When a rear section assembly process is ready it is moved to a separate part of the main hall, to be joined with the front section containing key components like the yaw bearing and yaw motors. ‘The last mechanical nacelle assembly step is transporting a pre-assembled 130-tonne drive system – gearbox, main shaft with bearings, and rotor hub – by crane into position and lower it onto the main chassis,’ Oppermann concludes.
Offshore and Onshore Development
About four and a half years after the first 5M was built, REpower now has 17 of its 5M turbines operating onshore and offshore. The company is also a market leader in this 5 MW+ turbine segment where it currently faces few competitors, see sidebar “Some REpower Offshore Challengers,” below.
The first 5M offshore unit was erected during 2006, and a second in 2007. Both units comprise the Beatrice research project off the Scottish coast, and were erected in record 44-metre deep water. Last year REpower delivered six 5M turbines for the first stage (30 MW) of Belgium’s Thornton Bank offshore project. The remaining nine 5M turbines, including the 2004 prototype, all operate onshore. The last of these has been operating in Bremerhaven since 2008, and as a wind industry novelty has been put on a custom-developed jacket-type fabricated steel foundation. The latter solution closely resembles the jacket-type foundation applied earlier at Beatrice and that will be used again for Germany’s 60 MW Alpha Ventus offshore research wind farm. As part of this 12-turbine project REpower will erect six 5M offshore turbines this year.
Additional European offshore wind farms planned with REpower 5M turbines include, among others, Nordergründe (Germany 18 x 5M), but the absolute highlight is a recent framework agreement with RWE Innogy involving the supply of 250 REpower 5M and 6M offshore wind turbines, see sidebar, “RWE Framework Agreement for 250 5M/6M REpower Turbines,” below.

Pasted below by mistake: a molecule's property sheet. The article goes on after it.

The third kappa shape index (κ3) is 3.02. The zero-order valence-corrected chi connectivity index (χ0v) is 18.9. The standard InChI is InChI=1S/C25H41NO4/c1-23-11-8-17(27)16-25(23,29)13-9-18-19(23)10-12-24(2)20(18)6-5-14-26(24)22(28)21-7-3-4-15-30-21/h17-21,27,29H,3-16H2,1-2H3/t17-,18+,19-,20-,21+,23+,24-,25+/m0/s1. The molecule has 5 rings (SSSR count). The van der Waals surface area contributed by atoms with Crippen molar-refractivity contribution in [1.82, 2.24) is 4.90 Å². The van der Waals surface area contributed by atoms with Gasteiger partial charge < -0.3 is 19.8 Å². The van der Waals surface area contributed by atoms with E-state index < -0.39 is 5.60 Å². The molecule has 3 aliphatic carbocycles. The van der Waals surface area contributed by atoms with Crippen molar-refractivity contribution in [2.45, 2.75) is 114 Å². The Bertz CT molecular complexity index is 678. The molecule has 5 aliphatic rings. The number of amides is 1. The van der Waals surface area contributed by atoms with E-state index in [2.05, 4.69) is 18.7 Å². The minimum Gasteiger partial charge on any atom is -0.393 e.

Finally, marking the next step in its rapid offshore wind turbine development era, a first batch of three 6M prototypes were ready to leave the Bremerhaven facilities by the end of January 2009. These test units were shipped to Ellhöft near the German – Danish border and are all expected to be installed as REW goes to press. In the years to come, annual output from the Bremerhaven site will be boosted to 80–100 5M and 6M turbines a year in a two-shift system, serving operators at demanding offshore sites in European waters and beyond.
Eize de Vries is Wind Technology Correspondent for Renewable Energy World. You can contact him through firstname.lastname@example.org.
Sidebar: Some REpower Offshore Challengers
Siemens Wind Power of Germany and Vestas Wind Systems of Denmark are today’s offshore wind market leaders. The latter offers 2 MW and 3 MW models, and Siemens a 2.3 MW and a 3.6 MW model. Siemens is currently testing a new 3.6 MW direct drive ‘Concept’ turbine. Meanwhile, Vestas is rumoured to be working on a new offshore turbine, perhaps based on a 4 MW+ former NEG Micon model.
BARD Engineering of Germany has developed a 5 MW class offshore wind turbine and has so far erected two onshore prototypes and one near-shore turbine late last year. BARD also announced a turbine scaling-up to 6.5 MW, while in the German press the company founder reportedly said his final goal is ‘7+x’ MW.